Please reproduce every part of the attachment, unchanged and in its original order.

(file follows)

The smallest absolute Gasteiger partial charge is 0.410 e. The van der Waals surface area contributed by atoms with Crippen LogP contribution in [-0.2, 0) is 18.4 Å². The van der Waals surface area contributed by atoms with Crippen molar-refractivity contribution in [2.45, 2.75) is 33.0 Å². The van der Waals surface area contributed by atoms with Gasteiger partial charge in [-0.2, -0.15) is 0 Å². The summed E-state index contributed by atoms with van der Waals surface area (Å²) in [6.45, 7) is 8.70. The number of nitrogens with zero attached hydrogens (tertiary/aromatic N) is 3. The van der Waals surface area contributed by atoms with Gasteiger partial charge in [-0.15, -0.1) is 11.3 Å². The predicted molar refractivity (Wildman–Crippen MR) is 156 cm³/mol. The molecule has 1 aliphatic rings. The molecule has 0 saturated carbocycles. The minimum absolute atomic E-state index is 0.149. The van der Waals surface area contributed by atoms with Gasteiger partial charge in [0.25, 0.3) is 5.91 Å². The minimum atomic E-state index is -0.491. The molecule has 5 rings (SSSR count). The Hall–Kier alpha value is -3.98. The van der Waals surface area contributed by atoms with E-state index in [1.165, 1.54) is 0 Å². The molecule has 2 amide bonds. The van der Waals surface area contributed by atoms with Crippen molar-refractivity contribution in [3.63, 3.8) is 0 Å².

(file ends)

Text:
The smallest absolute Gasteiger partial charge is 0.410 e. The van der Waals surface area contributed by atoms with Crippen LogP contribution in [-0.2, 0) is 18.4 Å². The van der Waals surface area contributed by atoms with Crippen molar-refractivity contribution in [2.45, 2.75) is 33.0 Å². The van der Waals surface area contributed by atoms with Gasteiger partial charge in [-0.2, -0.15) is 0 Å². The summed E-state index contributed by atoms with van der Waals surface area (Å²) in [6.45, 7) is 8.70. The number of nitrogens with zero attached hydrogens (tertiary/aromatic N) is 3. The van der Waals surface area contributed by atoms with Gasteiger partial charge in [-0.15, -0.1) is 11.3 Å². The predicted molar refractivity (Wildman–Crippen MR) is 156 cm³/mol. The molecule has 1 aliphatic rings. The molecule has 0 saturated carbocycles. The minimum absolute atomic E-state index is 0.149. The van der Waals surface area contributed by atoms with Gasteiger partial charge in [0.25, 0.3) is 5.91 Å². The minimum atomic E-state index is -0.491. The molecule has 5 rings (SSSR count). The Hall–Kier alpha value is -3.98. The van der Waals surface area contributed by atoms with E-state index in [1.165, 1.54) is 0 Å². The molecule has 2 amide bonds. The van der Waals surface area contributed by atoms with Crippen molar-refractivity contribution in [3.63, 3.8) is 0 Å².